Report Highlights Key Investments Needed to Bolster US Supply Chain

The coronavirus pandemic revealed serious shortcomings in the nation’s critical supplies — emergency and otherwise.

President Joe Biden holds up a silicon wafer as he participates virtually in the CEO Summit on Semiconductor and Supply Chain Resilience in the Roosevelt Room of the White House, Monday, April 12, 2021, in Washington. (AP Photo/Patrick Semansky)

WASHINGTON (CN) — An extensive review of the U.S. supply chain, catalyzed through a February executive order by President Joe Biden came out Tuesday, outlining key areas of necessary improvement for American suppliers.

In February, shortly after the U.S. Food and Drug Administration said there was a shortage of medical devices – hospital gowns, masks and other protective equipment – Biden announced a review of the supply chain through an executive order, focusing with pharmaceuticals. The report includes an examination into the supply chains of critical minerals, large-capacity batteries and semiconductors, which have become scarce globally due to a shortage of producers.

The 100-day review undertaken by various agencies runs 250 pages and makes recommendations to the federal government on how to improve supply to those key areas of the U.S. market. For example, the report advises Health and Human Services Department to use the Defense Production Act to establish a public-private consortium for manufacturing and essential medicine production.

Finding too much reliance on other nations for pharmaceutical ingredients and medication, the report said Health and Human Services will commit $60 million from the $1.9 trillion American Rescue Plan to develop platform technologies and increase manufacturing capacity for active pharmaceutical ingredients.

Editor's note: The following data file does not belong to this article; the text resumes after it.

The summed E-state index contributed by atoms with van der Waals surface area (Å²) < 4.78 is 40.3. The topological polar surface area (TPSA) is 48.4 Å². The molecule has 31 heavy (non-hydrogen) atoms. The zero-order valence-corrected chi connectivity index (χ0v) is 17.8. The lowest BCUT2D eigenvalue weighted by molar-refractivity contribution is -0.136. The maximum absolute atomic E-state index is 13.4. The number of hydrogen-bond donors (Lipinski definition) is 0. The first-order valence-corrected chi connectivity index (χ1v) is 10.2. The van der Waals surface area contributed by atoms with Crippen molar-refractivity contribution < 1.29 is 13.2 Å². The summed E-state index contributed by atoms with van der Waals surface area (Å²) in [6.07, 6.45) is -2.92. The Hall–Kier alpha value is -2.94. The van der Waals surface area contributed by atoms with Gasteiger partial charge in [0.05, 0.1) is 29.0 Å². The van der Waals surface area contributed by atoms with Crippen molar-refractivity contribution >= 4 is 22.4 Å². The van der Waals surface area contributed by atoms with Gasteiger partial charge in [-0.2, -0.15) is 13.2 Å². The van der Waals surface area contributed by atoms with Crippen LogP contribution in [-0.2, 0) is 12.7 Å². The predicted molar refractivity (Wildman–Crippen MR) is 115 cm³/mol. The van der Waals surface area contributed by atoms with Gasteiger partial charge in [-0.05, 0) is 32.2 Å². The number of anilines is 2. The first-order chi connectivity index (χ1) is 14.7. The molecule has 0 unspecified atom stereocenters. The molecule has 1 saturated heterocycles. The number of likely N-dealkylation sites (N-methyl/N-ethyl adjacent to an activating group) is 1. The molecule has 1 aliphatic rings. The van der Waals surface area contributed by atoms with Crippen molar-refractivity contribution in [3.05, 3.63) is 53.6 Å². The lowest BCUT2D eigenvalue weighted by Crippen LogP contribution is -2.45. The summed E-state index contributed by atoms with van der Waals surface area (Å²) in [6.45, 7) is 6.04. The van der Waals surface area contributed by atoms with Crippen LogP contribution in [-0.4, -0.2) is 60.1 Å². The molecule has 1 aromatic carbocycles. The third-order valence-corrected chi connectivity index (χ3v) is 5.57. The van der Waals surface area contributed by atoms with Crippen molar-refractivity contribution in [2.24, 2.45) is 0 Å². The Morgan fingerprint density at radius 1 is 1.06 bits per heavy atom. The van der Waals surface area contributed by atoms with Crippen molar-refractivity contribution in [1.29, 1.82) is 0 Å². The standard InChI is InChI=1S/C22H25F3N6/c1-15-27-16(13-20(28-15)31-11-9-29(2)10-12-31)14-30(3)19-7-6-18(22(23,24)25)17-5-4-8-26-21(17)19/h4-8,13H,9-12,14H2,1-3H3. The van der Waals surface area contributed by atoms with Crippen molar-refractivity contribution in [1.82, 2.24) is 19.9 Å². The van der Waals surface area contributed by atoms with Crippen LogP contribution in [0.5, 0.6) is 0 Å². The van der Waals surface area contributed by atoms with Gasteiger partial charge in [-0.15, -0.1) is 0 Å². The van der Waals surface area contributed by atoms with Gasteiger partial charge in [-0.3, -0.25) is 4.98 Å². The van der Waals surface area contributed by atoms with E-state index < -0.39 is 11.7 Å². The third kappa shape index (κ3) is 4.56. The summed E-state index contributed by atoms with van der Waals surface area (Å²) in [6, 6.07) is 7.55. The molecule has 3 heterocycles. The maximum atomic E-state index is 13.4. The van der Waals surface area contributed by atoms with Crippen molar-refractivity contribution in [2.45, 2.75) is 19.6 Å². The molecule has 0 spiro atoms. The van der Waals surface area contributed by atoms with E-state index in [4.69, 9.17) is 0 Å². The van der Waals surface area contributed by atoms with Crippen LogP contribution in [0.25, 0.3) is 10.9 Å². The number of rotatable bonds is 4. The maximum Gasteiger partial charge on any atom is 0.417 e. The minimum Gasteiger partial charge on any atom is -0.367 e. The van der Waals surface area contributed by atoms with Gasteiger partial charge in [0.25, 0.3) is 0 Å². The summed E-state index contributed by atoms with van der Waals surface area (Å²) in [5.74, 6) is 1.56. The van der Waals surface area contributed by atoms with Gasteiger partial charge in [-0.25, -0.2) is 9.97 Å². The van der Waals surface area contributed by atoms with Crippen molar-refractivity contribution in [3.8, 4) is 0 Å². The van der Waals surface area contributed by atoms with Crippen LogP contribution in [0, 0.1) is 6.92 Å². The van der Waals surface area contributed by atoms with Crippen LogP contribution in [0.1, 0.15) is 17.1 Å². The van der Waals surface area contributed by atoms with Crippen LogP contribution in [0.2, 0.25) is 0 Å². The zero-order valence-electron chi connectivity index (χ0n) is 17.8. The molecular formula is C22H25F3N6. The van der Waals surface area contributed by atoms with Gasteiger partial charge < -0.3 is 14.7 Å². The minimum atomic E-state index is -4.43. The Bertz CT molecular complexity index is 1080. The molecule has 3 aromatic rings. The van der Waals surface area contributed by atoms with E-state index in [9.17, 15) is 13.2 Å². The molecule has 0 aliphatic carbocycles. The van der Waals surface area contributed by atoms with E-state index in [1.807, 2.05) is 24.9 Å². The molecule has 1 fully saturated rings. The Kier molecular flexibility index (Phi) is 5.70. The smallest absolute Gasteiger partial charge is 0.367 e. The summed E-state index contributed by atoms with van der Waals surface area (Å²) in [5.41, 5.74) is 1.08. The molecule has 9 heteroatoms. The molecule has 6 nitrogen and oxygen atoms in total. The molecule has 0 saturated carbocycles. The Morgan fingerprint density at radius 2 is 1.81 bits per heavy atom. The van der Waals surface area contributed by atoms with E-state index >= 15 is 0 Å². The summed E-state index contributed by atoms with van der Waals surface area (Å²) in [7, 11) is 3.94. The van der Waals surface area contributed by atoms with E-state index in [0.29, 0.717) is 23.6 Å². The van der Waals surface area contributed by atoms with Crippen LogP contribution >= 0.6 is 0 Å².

Turning to the production and supply of high-capacity batteries, the report advised the Department of Energy to release a national blueprint for lithium battery production, which will condense the review’s finding in a 10-year, whole-of-government plan.

The Energy Department’s Federal Energy Management Program will support the development of energy storage products by federal agencies, starting with a federal review of energy storage and evaluating the deployment of energy storage capacities at federal sites.

The Biden administration will create a task force to ferret out disruptions and snags within the U.S. supply chain, led by the Commerce, Transportation and Agriculture secretaries. Their focus will be addressing shortages in key industries where supply and demand are mismatched, including in the construction, semiconductor, transportation and agriculture industries.

The report also recommends Congress create a supply chain program focused on resiliency at the Commerce Department, backed by $50 billion to make “transformative investments” in strengthening that supply. Congress should also support another $50 billion investment to advance the domestic manufacture of semiconductors, the report states.  

The report also looked at investment in the next generation of electric vehicle batteries, while advising the Labor Department’s Employment and Training Administration to do more to support sector-based pathways to jobs in critical areas, like semiconductors.

Additionally, the report highlights the important of collaboration on a global scale with American partners to reach the report’s goals. In “an interconnected world,” the U.S. has a committed interest to ensuring other nations’ supply chains are interconnected, the report states.

Steve Christensen, executive director of the Responsible Batter Coalition — a group of auto industry leaders like Ford, Honda and AutoZone that advocates for sustainable battery technologies — said in a statement Tuesday the report’s results were encouraging.

“As the administration develops a strategic plan for our domestic automobile batteries supply, sustainable battery recycling programs that consider the entire life-cycle of the battery must be included to preserver and extend the life of these critical resources while also protecting our environment,” Christensen said.

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